Welcome to the Aphasia Threads Project, which weaves together three points-of-view: people with aphasia, caregivers, and the professionals who help each family navigate aphasia. Each week, we bring together three unrelated stories, one from each member of this triad, to learn from their experience. This week, we’ll hear from John, a person with primary progressive aphasia. Then, we’ll hear from Darryl, who is a caregiver for his mother following a stroke. Finally, we’ll hear from Donna, an SLP at Baylor University in Waco, Texas.

Aphasia Threads

Person with Aphasia

I guess it started a couple of years ago with forgetting certain tools for jobs and materials. I just thought it was stress and impatience to get these jobs done. Being self-employed all my life, I mostly had taken for granted the ‘inbuilt’ calendar and ‘memo’ facility we are all born with until these periods and episodes of ‘forgetting’ important stuff got the better of me. I reached a point where I REALLY shouted at myself for not being able to sort myself out and just get on with daily life without reference to lists and other forms of checklists.


Aphasia Changes Your Life

Throughout the time of ‘interrogation’ of my brain and how it was developing/changing, I started using methods of lists to aid with my ‘memory voids.’ My wife also helped me to go through methods of ‘remembering’ things, including leaving little yellow sticky notes everywhere and lists, and then more lists…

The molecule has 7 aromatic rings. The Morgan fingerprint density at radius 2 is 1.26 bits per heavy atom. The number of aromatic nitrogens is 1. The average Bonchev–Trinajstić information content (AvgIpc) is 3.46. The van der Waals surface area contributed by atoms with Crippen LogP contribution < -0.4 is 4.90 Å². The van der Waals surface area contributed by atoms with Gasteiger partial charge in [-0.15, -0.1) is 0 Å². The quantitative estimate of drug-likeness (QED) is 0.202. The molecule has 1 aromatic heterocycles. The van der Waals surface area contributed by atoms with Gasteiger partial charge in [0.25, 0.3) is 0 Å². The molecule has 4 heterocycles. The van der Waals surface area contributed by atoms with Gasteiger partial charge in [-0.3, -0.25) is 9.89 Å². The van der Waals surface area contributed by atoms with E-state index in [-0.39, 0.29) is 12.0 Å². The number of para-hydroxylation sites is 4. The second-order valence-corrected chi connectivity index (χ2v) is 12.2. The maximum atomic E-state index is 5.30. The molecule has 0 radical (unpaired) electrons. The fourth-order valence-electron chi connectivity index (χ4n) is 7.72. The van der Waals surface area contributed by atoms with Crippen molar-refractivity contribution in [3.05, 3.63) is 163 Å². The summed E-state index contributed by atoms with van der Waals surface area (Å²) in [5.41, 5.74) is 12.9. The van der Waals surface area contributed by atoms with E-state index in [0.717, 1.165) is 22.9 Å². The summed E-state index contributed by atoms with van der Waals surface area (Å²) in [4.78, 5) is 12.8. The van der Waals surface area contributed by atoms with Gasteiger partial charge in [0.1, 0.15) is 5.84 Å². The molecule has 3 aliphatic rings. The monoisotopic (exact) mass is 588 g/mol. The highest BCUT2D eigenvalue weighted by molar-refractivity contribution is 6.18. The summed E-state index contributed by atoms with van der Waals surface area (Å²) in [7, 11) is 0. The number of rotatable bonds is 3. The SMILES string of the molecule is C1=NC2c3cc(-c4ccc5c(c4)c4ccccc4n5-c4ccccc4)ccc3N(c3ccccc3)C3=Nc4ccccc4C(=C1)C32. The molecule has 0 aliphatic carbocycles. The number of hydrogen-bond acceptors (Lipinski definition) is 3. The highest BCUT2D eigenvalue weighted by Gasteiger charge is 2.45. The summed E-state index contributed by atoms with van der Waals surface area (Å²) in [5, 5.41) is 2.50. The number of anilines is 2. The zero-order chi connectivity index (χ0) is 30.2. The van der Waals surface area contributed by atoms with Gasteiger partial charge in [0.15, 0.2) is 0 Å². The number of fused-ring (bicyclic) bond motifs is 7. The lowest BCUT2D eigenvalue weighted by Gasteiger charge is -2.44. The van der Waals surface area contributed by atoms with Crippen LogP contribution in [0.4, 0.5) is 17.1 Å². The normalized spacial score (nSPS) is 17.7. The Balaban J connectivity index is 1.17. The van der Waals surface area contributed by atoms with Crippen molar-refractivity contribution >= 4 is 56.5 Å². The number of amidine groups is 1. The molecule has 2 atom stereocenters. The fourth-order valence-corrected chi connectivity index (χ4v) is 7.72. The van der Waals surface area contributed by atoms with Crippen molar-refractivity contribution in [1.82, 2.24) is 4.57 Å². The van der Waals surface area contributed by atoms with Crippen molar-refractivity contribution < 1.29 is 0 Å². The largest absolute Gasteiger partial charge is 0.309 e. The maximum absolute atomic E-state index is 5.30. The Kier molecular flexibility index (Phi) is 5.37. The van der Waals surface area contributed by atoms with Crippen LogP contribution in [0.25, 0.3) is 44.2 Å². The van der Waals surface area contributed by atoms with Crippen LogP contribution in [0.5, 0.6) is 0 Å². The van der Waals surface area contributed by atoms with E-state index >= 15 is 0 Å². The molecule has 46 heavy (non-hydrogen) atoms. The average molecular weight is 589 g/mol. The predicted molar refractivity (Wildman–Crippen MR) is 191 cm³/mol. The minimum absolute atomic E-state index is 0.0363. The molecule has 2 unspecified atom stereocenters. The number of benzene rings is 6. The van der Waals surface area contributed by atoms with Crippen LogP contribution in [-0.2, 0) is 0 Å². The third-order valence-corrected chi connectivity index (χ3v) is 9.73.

Then I began to tick things off these lists that I hadn’t done or forgot to tick things off that I HAD done. This led to the list method being dropped. I guess our relationship is now in the ‘slightly out of balance’ stage. By this I mean that whilst my life is becoming easier due to my mind slowly emptying itself of things, my wife’s life is being overburdened trying to do the things I forget on top of her own life’s chores.

But There Are Things That Help

iPhone… iPhone… iPhone… My phone keeps me updated on lots of the daily ‘chores’ I used to just do without even pondering too greatly over. Namely, when to take my pills (Memantine), when to take my other pills for my spine issues, when to call someone, when to go see someone, when doctors, surgeons or specialists need to talk with me.